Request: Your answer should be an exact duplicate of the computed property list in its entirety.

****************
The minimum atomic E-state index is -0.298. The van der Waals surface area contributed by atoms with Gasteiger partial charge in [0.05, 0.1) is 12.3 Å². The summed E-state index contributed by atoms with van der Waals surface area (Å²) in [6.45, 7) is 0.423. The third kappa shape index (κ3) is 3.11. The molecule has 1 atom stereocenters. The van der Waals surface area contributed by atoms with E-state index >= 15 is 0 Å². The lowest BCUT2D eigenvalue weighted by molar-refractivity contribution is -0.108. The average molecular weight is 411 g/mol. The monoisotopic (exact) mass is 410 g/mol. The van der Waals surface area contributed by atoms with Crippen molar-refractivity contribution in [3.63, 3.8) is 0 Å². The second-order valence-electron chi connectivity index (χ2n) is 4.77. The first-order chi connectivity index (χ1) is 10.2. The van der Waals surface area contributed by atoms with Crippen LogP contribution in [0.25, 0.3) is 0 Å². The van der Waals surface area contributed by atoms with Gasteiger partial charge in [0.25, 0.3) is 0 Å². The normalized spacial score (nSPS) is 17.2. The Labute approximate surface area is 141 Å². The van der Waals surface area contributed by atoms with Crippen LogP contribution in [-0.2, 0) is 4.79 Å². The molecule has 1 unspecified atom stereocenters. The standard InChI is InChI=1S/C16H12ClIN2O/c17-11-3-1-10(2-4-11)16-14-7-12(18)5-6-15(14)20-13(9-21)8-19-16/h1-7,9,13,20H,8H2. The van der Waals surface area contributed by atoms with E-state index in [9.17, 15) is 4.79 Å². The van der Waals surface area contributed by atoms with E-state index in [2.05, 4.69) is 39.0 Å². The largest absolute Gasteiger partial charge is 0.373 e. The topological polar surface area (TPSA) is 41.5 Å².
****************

The minimum atomic E-state index is -0.298. The van der Waals surface area contributed by atoms with Gasteiger partial charge in [0.05, 0.1) is 12.3 Å². The summed E-state index contributed by atoms with van der Waals surface area (Å²) in [6.45, 7) is 0.423. The third kappa shape index (κ3) is 3.11. The molecule has 1 atom stereocenters. The van der Waals surface area contributed by atoms with E-state index >= 15 is 0 Å². The lowest BCUT2D eigenvalue weighted by molar-refractivity contribution is -0.108. The average molecular weight is 411 g/mol. The monoisotopic (exact) mass is 410 g/mol. The van der Waals surface area contributed by atoms with Crippen molar-refractivity contribution in [3.63, 3.8) is 0 Å². The second-order valence-electron chi connectivity index (χ2n) is 4.77. The first-order chi connectivity index (χ1) is 10.2. The van der Waals surface area contributed by atoms with Crippen LogP contribution in [0.25, 0.3) is 0 Å². The van der Waals surface area contributed by atoms with Gasteiger partial charge in [0.25, 0.3) is 0 Å². The normalized spacial score (nSPS) is 17.2. The Labute approximate surface area is 141 Å². The van der Waals surface area contributed by atoms with Crippen LogP contribution in [-0.2, 0) is 4.79 Å². The molecule has 1 unspecified atom stereocenters. The standard InChI is InChI=1S/C16H12ClIN2O/c17-11-3-1-10(2-4-11)16-14-7-12(18)5-6-15(14)20-13(9-21)8-19-16/h1-7,9,13,20H,8H2. The van der Waals surface area contributed by atoms with E-state index in [9.17, 15) is 4.79 Å². The van der Waals surface area contributed by atoms with E-state index in [2.05, 4.69) is 39.0 Å². The largest absolute Gasteiger partial charge is 0.373 e. The topological polar surface area (TPSA) is 41.5 Å².